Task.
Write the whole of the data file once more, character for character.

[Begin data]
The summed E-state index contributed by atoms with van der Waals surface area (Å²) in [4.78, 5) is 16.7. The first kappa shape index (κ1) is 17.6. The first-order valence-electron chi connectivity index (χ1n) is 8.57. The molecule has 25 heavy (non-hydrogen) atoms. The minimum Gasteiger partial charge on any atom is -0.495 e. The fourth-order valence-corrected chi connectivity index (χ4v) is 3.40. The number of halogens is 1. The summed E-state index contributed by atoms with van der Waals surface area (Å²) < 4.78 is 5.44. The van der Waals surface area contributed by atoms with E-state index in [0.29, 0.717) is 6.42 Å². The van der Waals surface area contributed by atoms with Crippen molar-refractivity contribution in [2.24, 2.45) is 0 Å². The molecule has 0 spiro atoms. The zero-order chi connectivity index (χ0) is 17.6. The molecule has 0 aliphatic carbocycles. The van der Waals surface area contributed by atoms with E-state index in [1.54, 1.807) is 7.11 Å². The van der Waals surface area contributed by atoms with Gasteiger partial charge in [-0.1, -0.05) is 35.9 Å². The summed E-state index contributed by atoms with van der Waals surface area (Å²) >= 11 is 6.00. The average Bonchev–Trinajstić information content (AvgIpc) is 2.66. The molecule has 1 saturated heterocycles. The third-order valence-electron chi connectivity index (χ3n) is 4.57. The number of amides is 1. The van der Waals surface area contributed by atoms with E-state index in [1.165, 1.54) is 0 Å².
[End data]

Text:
The summed E-state index contributed by atoms with van der Waals surface area (Å²) in [4.78, 5) is 16.7. The first kappa shape index (κ1) is 17.6. The first-order valence-electron chi connectivity index (χ1n) is 8.57. The molecule has 25 heavy (non-hydrogen) atoms. The minimum Gasteiger partial charge on any atom is -0.495 e. The fourth-order valence-corrected chi connectivity index (χ4v) is 3.40. The number of halogens is 1. The summed E-state index contributed by atoms with van der Waals surface area (Å²) < 4.78 is 5.44. The van der Waals surface area contributed by atoms with E-state index in [0.29, 0.717) is 6.42 Å². The van der Waals surface area contributed by atoms with Crippen molar-refractivity contribution in [2.24, 2.45) is 0 Å². The molecule has 0 spiro atoms. The zero-order chi connectivity index (χ0) is 17.6. The molecule has 0 aliphatic carbocycles. The van der Waals surface area contributed by atoms with E-state index in [1.54, 1.807) is 7.11 Å². The van der Waals surface area contributed by atoms with Gasteiger partial charge in [-0.1, -0.05) is 35.9 Å². The summed E-state index contributed by atoms with van der Waals surface area (Å²) >= 11 is 6.00. The average Bonchev–Trinajstić information content (AvgIpc) is 2.66. The molecule has 1 saturated heterocycles. The third-order valence-electron chi connectivity index (χ3n) is 4.57. The number of amides is 1. The van der Waals surface area contributed by atoms with E-state index in [1.165, 1.54) is 0 Å².